While the stories of the Shah-Nameh (literally the names of kings) are recitations of the deeds of the Kings of the glorious Persian era and civilization, most of them involve a moral.   The story of Jamshed shows how a benevolent and much admired ruler incurs the disfavor of his own people because of his later arrogance.   His pride at considering himself almost a god was the cause of his downfall.  The story further cautions against making hasty decisions out of a temporary discontent.  Zohak, the Arab prince who was invited by the Persians to take over Jamshed’s throne proved to be evil incarnate.  The people, forced to realize their terrible mistake, had to request a descendant of Jamshed to get rid of Zohak and retake the throne of Persia.

There are stories of the freedom loving bravery of blacksmith Kaveh; the treachery of Selam and Tur against their brother Irach, which resulted in their own death eventually; the regret of the army general Saam at abandoning his infant son Zal because of prejudice against the color of his hair and subsequent admission of his mistake which reunited father and son; the steadfastness of princess Manijeh to her wrongfully imprisoned husband Bizan, who was kept alive due to her care till he was rescued.  We may read about King Vistasp’s unworthy suspicion of his faithful and blameless son Aspandiar, resulting in his unjust imprisonment. This contributed to the defeat of the Persian forces by the invading Turanians, led to the slaying of Prophet Zarathushtra and marked the beginning of the end of the Kyani dynasty.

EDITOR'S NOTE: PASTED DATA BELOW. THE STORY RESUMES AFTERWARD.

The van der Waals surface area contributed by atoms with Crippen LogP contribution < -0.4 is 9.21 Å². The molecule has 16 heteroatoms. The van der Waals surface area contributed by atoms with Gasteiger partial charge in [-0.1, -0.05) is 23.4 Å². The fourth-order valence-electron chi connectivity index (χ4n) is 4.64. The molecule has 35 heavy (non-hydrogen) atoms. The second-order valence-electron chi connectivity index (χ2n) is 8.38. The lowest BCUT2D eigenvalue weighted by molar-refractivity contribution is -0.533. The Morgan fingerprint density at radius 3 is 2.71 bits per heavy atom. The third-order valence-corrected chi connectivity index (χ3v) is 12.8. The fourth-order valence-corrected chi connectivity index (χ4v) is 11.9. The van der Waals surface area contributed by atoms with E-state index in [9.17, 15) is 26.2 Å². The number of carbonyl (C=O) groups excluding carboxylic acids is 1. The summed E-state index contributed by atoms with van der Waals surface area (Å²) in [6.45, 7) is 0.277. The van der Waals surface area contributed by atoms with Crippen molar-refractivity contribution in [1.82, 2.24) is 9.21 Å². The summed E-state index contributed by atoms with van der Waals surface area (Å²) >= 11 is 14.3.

These are all lessons which can be instilled in children at a young age when they would be most effective.  Meanwhile it would be desirable to have our navar/murtup students to read and recite at least some famous episodes from the Shah-Nameh.  Some decades ago the study of the Shah-Nameh used to be part of the curriculum of the Cama Athornan Institute of Bombay, even though the Persian words were read in the Gujarati script.  This was also done in some of the Bombay Parsi schools in olden times.  This practice needs to be revived.  The Shah-Nameh has much to teach our youngsters not only about morality but also to hold our head up high in any society.  There is a tendency among some Zarathushtis to anglicize their names e.g. Arnavaz to Ann and Phiroze to Phil.  Our names from the Shah-Nameh show that we come from Persian stock.  Is it not better to stand out in your milieu than to be lost in the crowd?